Our Action Plan
We are building data bases of registered voters and of volunteers willing to help gather signature and plan and staff signing parties and other events in states with the initiative. This will simplify the task of gathering the signatures required to get proposals on the ballot. We will be able to see where we have enough people willing to sign and where we need to find additional signers.
We are recruiting volunteers who want to work together across party lines to enact legislation reflecting the will of the people that has not been enacted by Congress or state legislatures as a result of partisan gridlock and corporate influence within our government, as well as reforms that will make our political system more genuinely democratic.
In states with the initiative:
We will work directly with concerned citizens or as the hub of a coalition of other organizations to organize campaigns to get proposals on the ballot and passed in state with the initiative.
The number of signatures required and other details of the initiative process vary from state to state. As a reference, here is an example from Missouri. (Our proposal for proportional representation in the General Assembly in Missouri is a Constitutional amendment):
Gathering signatures outside the box.
Working to get multiple petitions for ballot initiatives requires strategies that go beyond the normal manner of gathering signatures. There are many ways to gather signatures in situations that are conducive to an interested voter signing multiple petitions.
Have candidates for public office who support these proposals gather signatures at campaign events. Any and all candidates who truly intend to represent the will of the people and who believe in genuine democracy should be able to gather a significant number of signatures by simply having one or more of their volunteers available to gather signatures at campaign events.
Make college campuses a focal point. Find (or form) one or more groups at each college or university to participate. This would also benefit participating groups by giving their members something constructive to do and by helping expand their membership.
Leaders within those groups can reserve tables and schedule members to staff the tables to gather signatures over an extended period of time. Coverage in the campus newspaper and on college radio and TV can help promote the issues being addressed and the inclusive manner in which they are being addressed. Over the course of a school year, we have time to build support on every campus. Every student, faculty member, or local voter inclined to sign will have continuous opportunities to do so.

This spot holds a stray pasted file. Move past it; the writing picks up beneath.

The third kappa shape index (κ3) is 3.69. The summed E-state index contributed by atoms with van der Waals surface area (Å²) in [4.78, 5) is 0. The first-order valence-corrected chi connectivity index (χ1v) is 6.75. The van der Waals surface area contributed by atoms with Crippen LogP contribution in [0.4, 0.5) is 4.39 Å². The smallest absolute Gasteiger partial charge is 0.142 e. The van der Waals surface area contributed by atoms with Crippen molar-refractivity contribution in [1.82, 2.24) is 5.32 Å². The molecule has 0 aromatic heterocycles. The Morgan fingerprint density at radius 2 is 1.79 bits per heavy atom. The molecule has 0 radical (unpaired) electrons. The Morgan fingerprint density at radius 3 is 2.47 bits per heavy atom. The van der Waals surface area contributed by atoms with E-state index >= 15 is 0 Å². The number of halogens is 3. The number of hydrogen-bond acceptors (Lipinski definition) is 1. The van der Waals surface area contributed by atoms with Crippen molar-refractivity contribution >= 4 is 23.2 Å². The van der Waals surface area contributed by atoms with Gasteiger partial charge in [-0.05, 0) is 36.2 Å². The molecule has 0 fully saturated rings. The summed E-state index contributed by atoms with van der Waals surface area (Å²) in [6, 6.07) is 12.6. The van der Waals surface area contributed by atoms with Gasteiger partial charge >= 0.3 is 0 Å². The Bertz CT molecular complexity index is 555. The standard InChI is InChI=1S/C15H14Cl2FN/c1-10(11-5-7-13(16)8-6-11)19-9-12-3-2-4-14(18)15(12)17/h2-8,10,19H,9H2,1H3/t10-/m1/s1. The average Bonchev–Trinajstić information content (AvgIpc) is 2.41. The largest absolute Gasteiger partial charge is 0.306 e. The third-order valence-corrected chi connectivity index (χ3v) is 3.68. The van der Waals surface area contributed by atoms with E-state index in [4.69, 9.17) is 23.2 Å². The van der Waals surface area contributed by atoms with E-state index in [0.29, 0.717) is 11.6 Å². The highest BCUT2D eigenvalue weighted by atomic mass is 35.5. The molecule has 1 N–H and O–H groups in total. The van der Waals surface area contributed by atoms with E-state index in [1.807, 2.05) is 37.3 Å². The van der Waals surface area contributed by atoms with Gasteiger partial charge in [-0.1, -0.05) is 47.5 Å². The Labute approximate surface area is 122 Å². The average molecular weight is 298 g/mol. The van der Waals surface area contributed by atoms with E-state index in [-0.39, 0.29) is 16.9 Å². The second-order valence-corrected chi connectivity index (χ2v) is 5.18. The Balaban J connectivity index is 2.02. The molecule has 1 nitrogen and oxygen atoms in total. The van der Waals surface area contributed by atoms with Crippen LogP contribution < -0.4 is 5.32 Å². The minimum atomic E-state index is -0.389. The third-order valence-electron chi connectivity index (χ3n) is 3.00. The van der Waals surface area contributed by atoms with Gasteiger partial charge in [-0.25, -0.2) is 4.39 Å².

Involve labor unions, churches, and advocacy groups. Make copies of the petitions available for signing at as many labor union and advocacy group offices as possible. Book spokespersons into each group’s meetings to provide an overview of the legislation we are proposing. At such meetings, in addition to having attendees sign the petitions, we could recruit petitioners and raise money for the campaign (and the party).
Host town hall meetings and signing parties. Host events with a brief presentation regarding the ballot initiatives being promoted, followed by an opportunity for attendees to ask questions or make comments. Then provide refreshments and entertainment while those in attendance socialize and sign the petitions.
Utilize web sites. Through social media, phone banking, canvassing, and with written materials, we can drive traffic to a state party or associated web site, where interested individuals can learn more about our ballot initiatives, read the full text of each ballot initiative, download and print copies of the petitions to circulate, join our campaign, or make a financial contribution.
Utilize on-line videos to explain each proposal the rationale behind each one, as well as to drive traffic to the web site.
Print a pamphlet giving an overview of the ballot initiatives we are promoting, along with a rationale for each. (There are some voters who are not active on the internet.)